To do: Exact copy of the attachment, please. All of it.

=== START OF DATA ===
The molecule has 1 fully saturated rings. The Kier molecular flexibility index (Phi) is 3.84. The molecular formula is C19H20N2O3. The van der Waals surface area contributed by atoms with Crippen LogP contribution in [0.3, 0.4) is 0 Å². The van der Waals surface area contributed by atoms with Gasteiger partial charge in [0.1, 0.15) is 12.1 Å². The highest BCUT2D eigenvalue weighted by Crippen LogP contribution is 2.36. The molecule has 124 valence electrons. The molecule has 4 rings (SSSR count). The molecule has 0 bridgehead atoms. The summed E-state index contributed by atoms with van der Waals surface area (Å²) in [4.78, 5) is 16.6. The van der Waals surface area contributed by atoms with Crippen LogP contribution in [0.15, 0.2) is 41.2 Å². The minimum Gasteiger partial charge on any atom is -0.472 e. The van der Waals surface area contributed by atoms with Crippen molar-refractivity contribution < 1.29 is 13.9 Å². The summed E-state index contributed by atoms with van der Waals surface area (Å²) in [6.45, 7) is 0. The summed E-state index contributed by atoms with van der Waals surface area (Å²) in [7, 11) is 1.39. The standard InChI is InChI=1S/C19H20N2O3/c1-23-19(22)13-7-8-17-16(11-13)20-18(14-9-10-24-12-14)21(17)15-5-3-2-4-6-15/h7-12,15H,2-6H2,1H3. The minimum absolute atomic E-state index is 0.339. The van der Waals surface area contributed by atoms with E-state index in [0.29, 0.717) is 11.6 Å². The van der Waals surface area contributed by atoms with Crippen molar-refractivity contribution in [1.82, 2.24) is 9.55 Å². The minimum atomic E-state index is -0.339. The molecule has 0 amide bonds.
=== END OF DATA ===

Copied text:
The molecule has 1 fully saturated rings. The Kier molecular flexibility index (Phi) is 3.84. The molecular formula is C19H20N2O3. The van der Waals surface area contributed by atoms with Crippen LogP contribution in [0.3, 0.4) is 0 Å². The van der Waals surface area contributed by atoms with Gasteiger partial charge in [0.1, 0.15) is 12.1 Å². The highest BCUT2D eigenvalue weighted by Crippen LogP contribution is 2.36. The molecule has 124 valence electrons. The molecule has 4 rings (SSSR count). The molecule has 0 bridgehead atoms. The summed E-state index contributed by atoms with van der Waals surface area (Å²) in [4.78, 5) is 16.6. The van der Waals surface area contributed by atoms with Crippen LogP contribution in [0.15, 0.2) is 41.2 Å². The minimum Gasteiger partial charge on any atom is -0.472 e. The van der Waals surface area contributed by atoms with Crippen molar-refractivity contribution < 1.29 is 13.9 Å². The summed E-state index contributed by atoms with van der Waals surface area (Å²) in [6.45, 7) is 0. The summed E-state index contributed by atoms with van der Waals surface area (Å²) in [7, 11) is 1.39. The standard InChI is InChI=1S/C19H20N2O3/c1-23-19(22)13-7-8-17-16(11-13)20-18(14-9-10-24-12-14)21(17)15-5-3-2-4-6-15/h7-12,15H,2-6H2,1H3. The minimum absolute atomic E-state index is 0.339. The van der Waals surface area contributed by atoms with E-state index in [0.29, 0.717) is 11.6 Å². The van der Waals surface area contributed by atoms with Crippen molar-refractivity contribution in [1.82, 2.24) is 9.55 Å². The minimum atomic E-state index is -0.339. The molecule has 0 amide bonds.